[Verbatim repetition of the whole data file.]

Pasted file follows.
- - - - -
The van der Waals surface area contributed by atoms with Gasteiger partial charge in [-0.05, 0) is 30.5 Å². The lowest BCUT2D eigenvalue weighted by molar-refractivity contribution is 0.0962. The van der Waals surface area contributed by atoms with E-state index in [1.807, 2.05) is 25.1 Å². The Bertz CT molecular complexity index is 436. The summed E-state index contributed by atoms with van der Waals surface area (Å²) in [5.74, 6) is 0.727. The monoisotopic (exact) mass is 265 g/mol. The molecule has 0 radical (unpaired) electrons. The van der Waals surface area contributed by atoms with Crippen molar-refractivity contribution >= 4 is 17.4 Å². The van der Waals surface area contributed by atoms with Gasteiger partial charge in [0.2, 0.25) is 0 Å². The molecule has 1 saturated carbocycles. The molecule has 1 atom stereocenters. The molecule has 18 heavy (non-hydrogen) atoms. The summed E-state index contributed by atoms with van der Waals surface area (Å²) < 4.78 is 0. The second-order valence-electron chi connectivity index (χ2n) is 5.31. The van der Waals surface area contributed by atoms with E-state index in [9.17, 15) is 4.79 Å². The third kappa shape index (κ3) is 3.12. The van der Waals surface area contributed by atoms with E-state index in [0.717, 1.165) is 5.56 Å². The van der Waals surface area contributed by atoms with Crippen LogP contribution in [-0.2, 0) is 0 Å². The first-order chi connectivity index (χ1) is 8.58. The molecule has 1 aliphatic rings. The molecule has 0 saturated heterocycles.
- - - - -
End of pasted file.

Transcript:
The van der Waals surface area contributed by atoms with Gasteiger partial charge in [-0.05, 0) is 30.5 Å². The lowest BCUT2D eigenvalue weighted by molar-refractivity contribution is 0.0962. The van der Waals surface area contributed by atoms with E-state index in [1.807, 2.05) is 25.1 Å². The Bertz CT molecular complexity index is 436. The summed E-state index contributed by atoms with van der Waals surface area (Å²) in [5.74, 6) is 0.727. The monoisotopic (exact) mass is 265 g/mol. The molecule has 0 radical (unpaired) electrons. The van der Waals surface area contributed by atoms with Crippen molar-refractivity contribution >= 4 is 17.4 Å². The van der Waals surface area contributed by atoms with Gasteiger partial charge in [0.2, 0.25) is 0 Å². The molecule has 1 saturated carbocycles. The molecule has 1 atom stereocenters. The molecule has 18 heavy (non-hydrogen) atoms. The summed E-state index contributed by atoms with van der Waals surface area (Å²) < 4.78 is 0. The second-order valence-electron chi connectivity index (χ2n) is 5.31. The van der Waals surface area contributed by atoms with E-state index in [9.17, 15) is 4.79 Å². The third kappa shape index (κ3) is 3.12. The van der Waals surface area contributed by atoms with E-state index in [0.717, 1.165) is 5.56 Å². The van der Waals surface area contributed by atoms with Crippen LogP contribution in [-0.2, 0) is 0 Å². The first-order chi connectivity index (χ1) is 8.58. The molecule has 1 aliphatic rings. The molecule has 0 saturated heterocycles.